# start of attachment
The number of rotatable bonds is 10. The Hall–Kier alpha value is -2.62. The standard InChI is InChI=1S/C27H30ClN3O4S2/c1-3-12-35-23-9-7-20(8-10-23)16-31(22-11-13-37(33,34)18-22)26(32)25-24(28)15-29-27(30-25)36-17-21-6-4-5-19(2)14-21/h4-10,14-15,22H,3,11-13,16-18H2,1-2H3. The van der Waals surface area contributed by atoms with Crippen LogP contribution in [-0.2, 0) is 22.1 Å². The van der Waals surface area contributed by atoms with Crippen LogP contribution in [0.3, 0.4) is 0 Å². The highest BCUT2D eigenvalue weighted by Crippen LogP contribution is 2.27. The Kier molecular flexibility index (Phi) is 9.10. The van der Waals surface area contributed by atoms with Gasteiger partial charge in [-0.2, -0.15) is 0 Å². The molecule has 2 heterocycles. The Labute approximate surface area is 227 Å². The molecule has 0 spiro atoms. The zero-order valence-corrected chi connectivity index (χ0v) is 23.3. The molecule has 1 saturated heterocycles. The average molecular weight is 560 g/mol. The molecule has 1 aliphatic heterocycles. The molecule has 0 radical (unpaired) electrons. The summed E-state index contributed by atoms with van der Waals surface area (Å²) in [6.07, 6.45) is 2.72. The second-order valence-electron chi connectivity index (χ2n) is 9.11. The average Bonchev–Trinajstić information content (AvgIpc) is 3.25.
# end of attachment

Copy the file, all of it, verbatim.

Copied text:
The number of rotatable bonds is 10. The Hall–Kier alpha value is -2.62. The standard InChI is InChI=1S/C27H30ClN3O4S2/c1-3-12-35-23-9-7-20(8-10-23)16-31(22-11-13-37(33,34)18-22)26(32)25-24(28)15-29-27(30-25)36-17-21-6-4-5-19(2)14-21/h4-10,14-15,22H,3,11-13,16-18H2,1-2H3. The van der Waals surface area contributed by atoms with Crippen LogP contribution in [-0.2, 0) is 22.1 Å². The van der Waals surface area contributed by atoms with Crippen LogP contribution in [0.3, 0.4) is 0 Å². The highest BCUT2D eigenvalue weighted by Crippen LogP contribution is 2.27. The Kier molecular flexibility index (Phi) is 9.10. The van der Waals surface area contributed by atoms with Gasteiger partial charge in [-0.2, -0.15) is 0 Å². The molecule has 2 heterocycles. The Labute approximate surface area is 227 Å². The molecule has 0 spiro atoms. The zero-order valence-corrected chi connectivity index (χ0v) is 23.3. The molecule has 1 saturated heterocycles. The average molecular weight is 560 g/mol. The molecule has 1 aliphatic heterocycles. The molecule has 0 radical (unpaired) electrons. The summed E-state index contributed by atoms with van der Waals surface area (Å²) in [6.07, 6.45) is 2.72. The second-order valence-electron chi connectivity index (χ2n) is 9.11. The average Bonchev–Trinajstić information content (AvgIpc) is 3.25.